Murphie, Andrew, and John Potts. Culture and Technology. New York: Palgrave Macmillan, 2003. Print. This is the introduction from this book. Short, very general but lays out some important general ideas and terms. (PDF)
Galloway, Alexander R. Protocol: How Control Exists after Decentralization. The MIT Press, 2006. Print. (PDF). This could be experienced as dense. It is great work that combines critical theory, technology studies, technological understanding (Galloway knows how to do things with code and computers, as opposed to knowing how to do things on computers) to think about the significance of ‘protocol’ as a social and technological requirement online. I’ve set this reading because it brings together technical and philosophical understanding very well, as well as making some interesting points about something that is specific to the internet as a sociotechnical thing.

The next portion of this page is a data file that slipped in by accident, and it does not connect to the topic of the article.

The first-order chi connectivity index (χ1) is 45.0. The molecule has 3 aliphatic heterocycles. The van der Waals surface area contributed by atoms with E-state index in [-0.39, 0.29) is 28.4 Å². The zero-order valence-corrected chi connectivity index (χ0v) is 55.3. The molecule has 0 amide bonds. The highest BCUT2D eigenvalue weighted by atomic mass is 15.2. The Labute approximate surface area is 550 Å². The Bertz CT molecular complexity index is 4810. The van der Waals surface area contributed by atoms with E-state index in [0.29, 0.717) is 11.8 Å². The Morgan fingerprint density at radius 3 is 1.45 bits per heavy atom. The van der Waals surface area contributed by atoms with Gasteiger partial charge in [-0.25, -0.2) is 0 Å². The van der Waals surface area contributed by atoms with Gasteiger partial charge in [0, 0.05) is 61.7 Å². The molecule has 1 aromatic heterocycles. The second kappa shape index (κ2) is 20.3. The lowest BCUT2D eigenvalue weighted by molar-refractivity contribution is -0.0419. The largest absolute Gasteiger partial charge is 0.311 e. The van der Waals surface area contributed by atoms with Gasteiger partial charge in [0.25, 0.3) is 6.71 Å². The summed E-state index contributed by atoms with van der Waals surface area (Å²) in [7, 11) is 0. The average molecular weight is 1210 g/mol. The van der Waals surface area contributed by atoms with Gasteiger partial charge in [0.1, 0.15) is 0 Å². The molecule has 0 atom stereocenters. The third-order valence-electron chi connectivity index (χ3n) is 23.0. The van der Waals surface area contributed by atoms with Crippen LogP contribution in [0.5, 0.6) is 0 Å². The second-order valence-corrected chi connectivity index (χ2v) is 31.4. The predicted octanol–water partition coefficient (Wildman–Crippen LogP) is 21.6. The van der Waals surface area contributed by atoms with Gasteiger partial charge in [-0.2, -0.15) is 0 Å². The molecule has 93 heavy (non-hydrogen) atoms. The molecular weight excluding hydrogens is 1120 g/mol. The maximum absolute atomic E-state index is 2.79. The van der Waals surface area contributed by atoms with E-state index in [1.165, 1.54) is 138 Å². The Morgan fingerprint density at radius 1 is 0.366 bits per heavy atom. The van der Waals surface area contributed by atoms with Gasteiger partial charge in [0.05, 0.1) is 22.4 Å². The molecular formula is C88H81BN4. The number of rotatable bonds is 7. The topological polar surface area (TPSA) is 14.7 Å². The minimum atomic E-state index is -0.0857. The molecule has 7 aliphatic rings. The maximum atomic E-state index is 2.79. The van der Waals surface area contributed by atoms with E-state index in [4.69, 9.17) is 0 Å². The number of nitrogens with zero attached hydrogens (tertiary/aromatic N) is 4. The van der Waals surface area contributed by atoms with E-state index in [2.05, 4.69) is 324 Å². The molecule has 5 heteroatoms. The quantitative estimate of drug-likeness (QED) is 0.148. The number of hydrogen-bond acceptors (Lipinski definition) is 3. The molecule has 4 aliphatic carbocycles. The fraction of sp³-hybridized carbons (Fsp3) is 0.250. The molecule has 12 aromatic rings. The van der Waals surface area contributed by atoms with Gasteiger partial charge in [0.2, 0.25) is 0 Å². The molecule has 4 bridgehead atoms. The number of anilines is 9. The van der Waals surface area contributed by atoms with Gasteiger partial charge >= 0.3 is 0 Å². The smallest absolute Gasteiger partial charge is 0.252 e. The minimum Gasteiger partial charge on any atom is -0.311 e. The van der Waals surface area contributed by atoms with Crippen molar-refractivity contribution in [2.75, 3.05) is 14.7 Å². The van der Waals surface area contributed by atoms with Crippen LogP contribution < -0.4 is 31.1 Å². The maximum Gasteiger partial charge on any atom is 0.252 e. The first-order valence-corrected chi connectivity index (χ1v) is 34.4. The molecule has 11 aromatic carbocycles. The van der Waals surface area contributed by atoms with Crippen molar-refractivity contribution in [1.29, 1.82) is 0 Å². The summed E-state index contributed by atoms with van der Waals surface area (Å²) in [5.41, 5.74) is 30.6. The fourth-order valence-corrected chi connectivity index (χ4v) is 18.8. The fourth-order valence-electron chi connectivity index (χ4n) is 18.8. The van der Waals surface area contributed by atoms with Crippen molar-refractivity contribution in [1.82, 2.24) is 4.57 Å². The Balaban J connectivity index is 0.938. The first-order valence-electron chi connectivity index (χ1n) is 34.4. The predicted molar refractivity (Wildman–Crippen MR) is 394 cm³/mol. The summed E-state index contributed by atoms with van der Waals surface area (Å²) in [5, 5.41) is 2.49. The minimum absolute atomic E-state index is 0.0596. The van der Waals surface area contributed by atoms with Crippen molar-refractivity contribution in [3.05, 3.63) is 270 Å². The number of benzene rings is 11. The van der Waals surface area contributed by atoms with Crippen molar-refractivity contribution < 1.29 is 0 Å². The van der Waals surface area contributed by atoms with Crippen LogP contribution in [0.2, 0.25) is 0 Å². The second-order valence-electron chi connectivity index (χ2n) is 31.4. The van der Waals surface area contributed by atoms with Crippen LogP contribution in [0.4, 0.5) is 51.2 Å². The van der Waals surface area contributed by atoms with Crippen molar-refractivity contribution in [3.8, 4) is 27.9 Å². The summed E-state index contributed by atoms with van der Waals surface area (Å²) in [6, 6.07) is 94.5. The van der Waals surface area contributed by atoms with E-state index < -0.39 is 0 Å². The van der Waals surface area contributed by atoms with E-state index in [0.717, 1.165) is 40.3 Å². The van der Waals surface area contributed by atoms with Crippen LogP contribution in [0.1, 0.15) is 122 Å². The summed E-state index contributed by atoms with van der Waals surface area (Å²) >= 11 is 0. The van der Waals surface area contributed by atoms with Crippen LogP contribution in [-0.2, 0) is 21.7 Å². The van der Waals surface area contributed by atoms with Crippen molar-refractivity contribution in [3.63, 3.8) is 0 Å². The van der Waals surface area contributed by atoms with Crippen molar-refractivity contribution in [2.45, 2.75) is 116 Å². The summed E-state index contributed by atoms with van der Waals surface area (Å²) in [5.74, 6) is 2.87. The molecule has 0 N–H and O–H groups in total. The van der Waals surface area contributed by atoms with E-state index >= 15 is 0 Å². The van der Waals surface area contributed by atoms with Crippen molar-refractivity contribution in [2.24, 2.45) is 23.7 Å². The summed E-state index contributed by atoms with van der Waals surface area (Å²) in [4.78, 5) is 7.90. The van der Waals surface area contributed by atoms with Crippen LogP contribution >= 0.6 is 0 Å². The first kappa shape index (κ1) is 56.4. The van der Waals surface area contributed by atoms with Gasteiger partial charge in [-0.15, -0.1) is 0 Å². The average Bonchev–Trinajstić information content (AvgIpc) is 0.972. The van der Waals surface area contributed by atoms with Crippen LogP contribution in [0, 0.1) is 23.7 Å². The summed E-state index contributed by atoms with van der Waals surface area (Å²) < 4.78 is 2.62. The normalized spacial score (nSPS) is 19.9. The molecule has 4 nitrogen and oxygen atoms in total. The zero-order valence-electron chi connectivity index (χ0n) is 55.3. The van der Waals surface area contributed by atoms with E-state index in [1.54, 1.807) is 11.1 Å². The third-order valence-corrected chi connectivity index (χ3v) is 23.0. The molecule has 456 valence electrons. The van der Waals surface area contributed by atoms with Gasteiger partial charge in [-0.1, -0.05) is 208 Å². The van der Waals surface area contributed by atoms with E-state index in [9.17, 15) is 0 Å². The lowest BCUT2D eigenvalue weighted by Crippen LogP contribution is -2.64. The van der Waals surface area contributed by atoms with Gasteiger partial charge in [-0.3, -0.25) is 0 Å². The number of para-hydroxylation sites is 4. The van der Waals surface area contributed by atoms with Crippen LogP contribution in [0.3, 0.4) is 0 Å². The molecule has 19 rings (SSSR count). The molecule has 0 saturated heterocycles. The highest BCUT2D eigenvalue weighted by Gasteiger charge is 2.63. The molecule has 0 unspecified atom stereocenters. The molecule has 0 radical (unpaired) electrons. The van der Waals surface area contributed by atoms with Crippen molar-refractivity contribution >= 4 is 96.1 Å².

Murphie, Andrew, and John Potts. Culture and Technology. New York: Palgrave Macmillan, 2003. Print. “Theoretical Frameworks” (PDF)
This is the first chapter which is a survey come overview of key theories to think about culture and technology and their relation. This covers a lot of material. Some of you will enjoy it for its range and the theorists and ideas it introduces, others will pick up bits and pieces and others perhaps a bit lost. This is straightforward writing (this book was a set text for this subject in 2006 or 2007) that I enjoy as it covers a lot of ideas, contextualising them very well in the process.